Thu, 08 Nov 2007
From: The Jakarta Post
By Crinolette Rose & Daniel Rose, Contributors, Jakarta
Who would have thought that patrolling Jakarta's most glamorous shopping centers to investigate the latest fashion designs could put such a dampener on your spirits?

Instead of stumbling across the "it-item" of the season, we found ourselves boxed into a maze of row after row of deathly boring clothing. And once into this maze, it seemed there was no coming out.

Sure those candy-colored stilettos, black-and-white cropped jackets (think 60s) and high-waisted skirts will get a lot of attention from the fashionistas, but that's all there is to it. Fashion has merely become a medium to broadcast one's lifestyle.

It is always fun to look back at the times when fashion still dared to be revolutionary; when the world was shocked, for instance, by Coco Chanel and her modern "vulgarity"; when Dior introduced the "new look" during World War II; when the 60s saw the birth of Mary Quant's miniskirts. Or the time when Vivienne Westwood (and Malcolm McLaren) seasoned fashion with insanity and became responsible for the punk and anti-fashion epidemic in the 70s. These revolutionary icons -- most were not exactly young when they brought fashion to a defining stage -- created key moments in their exploration of the fountain of youth.

Although not well known enough internationally to be regarded as icons, a number of Indonesian designers have been successful at shaking up the country's fairly relaxed fashion scene once in a while.

Sally Koeswanto, for example -- the rebel who shocked us with her "Masquerade Rhapsody" pieces in 2006. Biyan Wanaatmadja and Johannes Ekawan Yunarko are among a few other names from the older generation who may be "hip at heart" but never really went out on a limb.

Sadly, most of the senior designers have been so consistently uninspired that if any more sequin-scattered cocktail dresses or mother-of-the-bride gowns find their way into their future collections someone is going to get hurt. Trust us, if they tossed out their leftover sequins, rhinestones and tassels tomorrow, the crime rate would be a lot lower.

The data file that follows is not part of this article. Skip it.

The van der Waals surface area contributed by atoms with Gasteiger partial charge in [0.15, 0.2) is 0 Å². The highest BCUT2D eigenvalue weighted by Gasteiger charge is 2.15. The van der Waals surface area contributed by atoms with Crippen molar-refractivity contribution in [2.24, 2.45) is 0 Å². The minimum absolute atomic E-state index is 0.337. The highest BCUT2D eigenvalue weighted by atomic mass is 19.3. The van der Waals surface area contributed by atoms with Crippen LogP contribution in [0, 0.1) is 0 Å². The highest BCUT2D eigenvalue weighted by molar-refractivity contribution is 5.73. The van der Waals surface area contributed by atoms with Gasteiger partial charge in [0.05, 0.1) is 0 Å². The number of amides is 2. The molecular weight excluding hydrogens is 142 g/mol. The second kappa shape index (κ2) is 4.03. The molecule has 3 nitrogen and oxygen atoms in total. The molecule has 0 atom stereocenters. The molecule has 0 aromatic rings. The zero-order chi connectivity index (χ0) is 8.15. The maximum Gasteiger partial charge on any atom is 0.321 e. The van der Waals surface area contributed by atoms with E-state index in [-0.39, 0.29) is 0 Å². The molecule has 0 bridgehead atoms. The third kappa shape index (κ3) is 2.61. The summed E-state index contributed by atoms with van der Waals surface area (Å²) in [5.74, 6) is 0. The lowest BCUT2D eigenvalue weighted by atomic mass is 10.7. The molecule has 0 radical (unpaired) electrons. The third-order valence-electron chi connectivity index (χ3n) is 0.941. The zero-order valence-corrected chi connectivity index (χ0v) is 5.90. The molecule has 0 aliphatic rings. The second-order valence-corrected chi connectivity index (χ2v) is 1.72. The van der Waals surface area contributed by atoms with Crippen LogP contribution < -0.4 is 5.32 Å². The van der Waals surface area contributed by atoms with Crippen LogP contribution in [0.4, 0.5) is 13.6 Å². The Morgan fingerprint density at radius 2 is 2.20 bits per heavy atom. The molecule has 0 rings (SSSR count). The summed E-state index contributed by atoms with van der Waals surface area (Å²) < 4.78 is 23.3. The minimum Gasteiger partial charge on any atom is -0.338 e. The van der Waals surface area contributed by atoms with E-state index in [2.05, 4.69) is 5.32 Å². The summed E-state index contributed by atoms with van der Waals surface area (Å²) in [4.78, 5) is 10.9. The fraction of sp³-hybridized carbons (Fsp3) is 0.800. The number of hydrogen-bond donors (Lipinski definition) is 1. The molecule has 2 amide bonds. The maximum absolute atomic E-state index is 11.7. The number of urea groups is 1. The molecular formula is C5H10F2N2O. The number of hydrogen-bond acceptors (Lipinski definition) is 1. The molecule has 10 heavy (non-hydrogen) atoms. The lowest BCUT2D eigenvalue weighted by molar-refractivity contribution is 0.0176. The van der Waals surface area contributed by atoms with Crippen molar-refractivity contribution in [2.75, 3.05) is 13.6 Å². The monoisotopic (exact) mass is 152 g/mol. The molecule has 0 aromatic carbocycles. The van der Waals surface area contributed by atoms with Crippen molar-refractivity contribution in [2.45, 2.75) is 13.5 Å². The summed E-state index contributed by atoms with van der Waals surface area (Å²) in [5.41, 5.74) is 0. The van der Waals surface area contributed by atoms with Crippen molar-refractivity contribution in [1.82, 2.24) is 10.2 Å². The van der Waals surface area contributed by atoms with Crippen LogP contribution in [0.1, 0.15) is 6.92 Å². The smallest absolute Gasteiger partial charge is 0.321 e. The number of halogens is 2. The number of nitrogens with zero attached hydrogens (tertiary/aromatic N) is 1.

Playing it too safe, Indonesia's more established designers seem to be driving our fashion reality toward the mundane. There are, however, a number of promising young designers whose works deliver. Promising fresh changes, their ready-to-wear items exude the confidence and boldness needed to steer the industry back to its fab track.

Paper Dolls (PD) is a clothing line formed in early 2007 by Siska Chandra, 24, and Rinindita Suhendrato, 23. Exploring the naivete of the world of children, PD's first and second collections mock the gruesome adult world, in which the joys of bedtime tales, cheerful games in the park, or the innocent indulgence in cakes and candies, have been forgotten.

Despite PD's potential to become the next big thing in the prt--porter market, few are willing to throw their support behind the daring designs of undiscovered designers.

"Our problem is society has a limited appreciation of developing clothing lines or ones that don't have prestigious labels," Siska said.

It seems local fashion businesspeople and retail companies are too timid to carry PD's unique products in their outlets.

Winnie Kusuma, 24, and Patrice Dessiles, 40, are the maverick women behind Waiter/Waitress (W/W).

Unlike Paper Dolls, W/W is a brand that specializes in practical items such as T-shirts and jeans with "destroyed" effects. True to their motto, "Massive production with a designer touch and quality", W/W chose to become an independent local clothing line that dares to compete.

Commenting on the signature characteristic of their products, Winnie and Patrice suggested that fashion is an empty canvas waiting to be painted playfully. "Just like in sex, we should be able to have fun in fashion," Patrice said. Despite it's as yet unfamiliar name, W/W with its edgy and brilliant creations is a brand so potent it is likely to triumph in the extensive and cruel indie clothing market.

Indonesia's fashionistas should be more adept in spotting the manifestations of new, strong ideas in the domestic fashion industry, and Paper Dolls, Waiter/Waitress, and other undiscovered one-of-a-kind brands might just put the foreign labels that have been inundating our malls for so long to shame.



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